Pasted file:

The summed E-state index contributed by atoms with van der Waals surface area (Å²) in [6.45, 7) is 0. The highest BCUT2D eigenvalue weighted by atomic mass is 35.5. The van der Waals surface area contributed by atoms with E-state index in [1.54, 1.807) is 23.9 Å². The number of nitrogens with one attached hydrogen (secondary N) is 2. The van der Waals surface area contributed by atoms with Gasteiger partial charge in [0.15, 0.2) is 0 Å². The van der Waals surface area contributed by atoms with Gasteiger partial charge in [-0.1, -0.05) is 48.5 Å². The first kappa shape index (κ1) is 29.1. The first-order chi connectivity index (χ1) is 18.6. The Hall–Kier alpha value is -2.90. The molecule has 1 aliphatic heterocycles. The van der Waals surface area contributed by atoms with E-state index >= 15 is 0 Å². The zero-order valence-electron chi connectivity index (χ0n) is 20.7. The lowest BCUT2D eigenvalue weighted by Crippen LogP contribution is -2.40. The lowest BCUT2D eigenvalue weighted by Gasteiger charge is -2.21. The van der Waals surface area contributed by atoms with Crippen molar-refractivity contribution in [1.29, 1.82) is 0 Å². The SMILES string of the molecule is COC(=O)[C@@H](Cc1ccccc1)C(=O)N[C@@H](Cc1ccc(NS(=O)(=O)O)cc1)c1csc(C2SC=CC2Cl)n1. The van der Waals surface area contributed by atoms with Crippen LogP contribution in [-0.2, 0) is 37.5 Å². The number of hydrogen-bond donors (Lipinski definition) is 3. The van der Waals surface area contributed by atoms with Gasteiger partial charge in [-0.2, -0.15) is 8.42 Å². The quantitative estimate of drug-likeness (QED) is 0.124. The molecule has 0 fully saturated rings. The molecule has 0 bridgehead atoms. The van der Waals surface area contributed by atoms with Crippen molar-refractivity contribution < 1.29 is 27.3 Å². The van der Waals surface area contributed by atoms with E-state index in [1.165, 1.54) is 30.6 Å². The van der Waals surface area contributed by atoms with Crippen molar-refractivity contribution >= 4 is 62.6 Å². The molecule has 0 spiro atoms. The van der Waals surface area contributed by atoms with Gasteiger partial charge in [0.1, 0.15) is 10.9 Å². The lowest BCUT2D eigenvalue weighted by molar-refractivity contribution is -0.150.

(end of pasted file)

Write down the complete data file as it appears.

The summed E-state index contributed by atoms with van der Waals surface area (Å²) in [6.45, 7) is 0. The highest BCUT2D eigenvalue weighted by atomic mass is 35.5. The van der Waals surface area contributed by atoms with E-state index in [1.54, 1.807) is 23.9 Å². The number of nitrogens with one attached hydrogen (secondary N) is 2. The van der Waals surface area contributed by atoms with Gasteiger partial charge in [0.15, 0.2) is 0 Å². The van der Waals surface area contributed by atoms with Gasteiger partial charge in [-0.1, -0.05) is 48.5 Å². The first kappa shape index (κ1) is 29.1. The first-order chi connectivity index (χ1) is 18.6. The Hall–Kier alpha value is -2.90. The molecule has 1 aliphatic heterocycles. The van der Waals surface area contributed by atoms with E-state index >= 15 is 0 Å². The zero-order valence-electron chi connectivity index (χ0n) is 20.7. The lowest BCUT2D eigenvalue weighted by Crippen LogP contribution is -2.40. The lowest BCUT2D eigenvalue weighted by Gasteiger charge is -2.21. The van der Waals surface area contributed by atoms with Crippen molar-refractivity contribution in [1.29, 1.82) is 0 Å². The SMILES string of the molecule is COC(=O)[C@@H](Cc1ccccc1)C(=O)N[C@@H](Cc1ccc(NS(=O)(=O)O)cc1)c1csc(C2SC=CC2Cl)n1. The van der Waals surface area contributed by atoms with Crippen LogP contribution in [-0.2, 0) is 37.5 Å². The number of hydrogen-bond donors (Lipinski definition) is 3. The van der Waals surface area contributed by atoms with Gasteiger partial charge in [-0.2, -0.15) is 8.42 Å². The quantitative estimate of drug-likeness (QED) is 0.124. The molecule has 0 fully saturated rings. The molecule has 0 bridgehead atoms. The van der Waals surface area contributed by atoms with Crippen molar-refractivity contribution < 1.29 is 27.3 Å². The van der Waals surface area contributed by atoms with E-state index in [1.165, 1.54) is 30.6 Å². The van der Waals surface area contributed by atoms with Crippen molar-refractivity contribution >= 4 is 62.6 Å². The molecule has 0 spiro atoms. The van der Waals surface area contributed by atoms with Gasteiger partial charge in [0.1, 0.15) is 10.9 Å². The lowest BCUT2D eigenvalue weighted by molar-refractivity contribution is -0.150.